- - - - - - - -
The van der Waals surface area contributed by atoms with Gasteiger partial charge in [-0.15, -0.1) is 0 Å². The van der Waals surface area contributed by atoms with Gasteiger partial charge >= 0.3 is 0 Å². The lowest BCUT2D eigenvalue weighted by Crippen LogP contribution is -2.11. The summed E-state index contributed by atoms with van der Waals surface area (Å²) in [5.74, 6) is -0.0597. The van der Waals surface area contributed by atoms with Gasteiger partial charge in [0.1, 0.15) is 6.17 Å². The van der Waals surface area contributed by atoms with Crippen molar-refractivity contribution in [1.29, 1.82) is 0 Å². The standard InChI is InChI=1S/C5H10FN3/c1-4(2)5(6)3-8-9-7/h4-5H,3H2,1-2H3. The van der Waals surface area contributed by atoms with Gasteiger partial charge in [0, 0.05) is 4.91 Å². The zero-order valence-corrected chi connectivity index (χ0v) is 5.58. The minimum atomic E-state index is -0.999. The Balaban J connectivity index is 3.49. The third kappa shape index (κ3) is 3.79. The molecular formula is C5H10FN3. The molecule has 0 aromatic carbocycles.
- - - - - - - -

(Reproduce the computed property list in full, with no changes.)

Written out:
The van der Waals surface area contributed by atoms with Gasteiger partial charge in [-0.15, -0.1) is 0 Å². The van der Waals surface area contributed by atoms with Gasteiger partial charge >= 0.3 is 0 Å². The lowest BCUT2D eigenvalue weighted by Crippen LogP contribution is -2.11. The summed E-state index contributed by atoms with van der Waals surface area (Å²) in [5.74, 6) is -0.0597. The van der Waals surface area contributed by atoms with Gasteiger partial charge in [0.1, 0.15) is 6.17 Å². The van der Waals surface area contributed by atoms with Crippen molar-refractivity contribution in [1.29, 1.82) is 0 Å². The standard InChI is InChI=1S/C5H10FN3/c1-4(2)5(6)3-8-9-7/h4-5H,3H2,1-2H3. The van der Waals surface area contributed by atoms with Gasteiger partial charge in [0, 0.05) is 4.91 Å². The zero-order valence-corrected chi connectivity index (χ0v) is 5.58. The minimum atomic E-state index is -0.999. The Balaban J connectivity index is 3.49. The third kappa shape index (κ3) is 3.79. The molecular formula is C5H10FN3. The molecule has 0 aromatic carbocycles.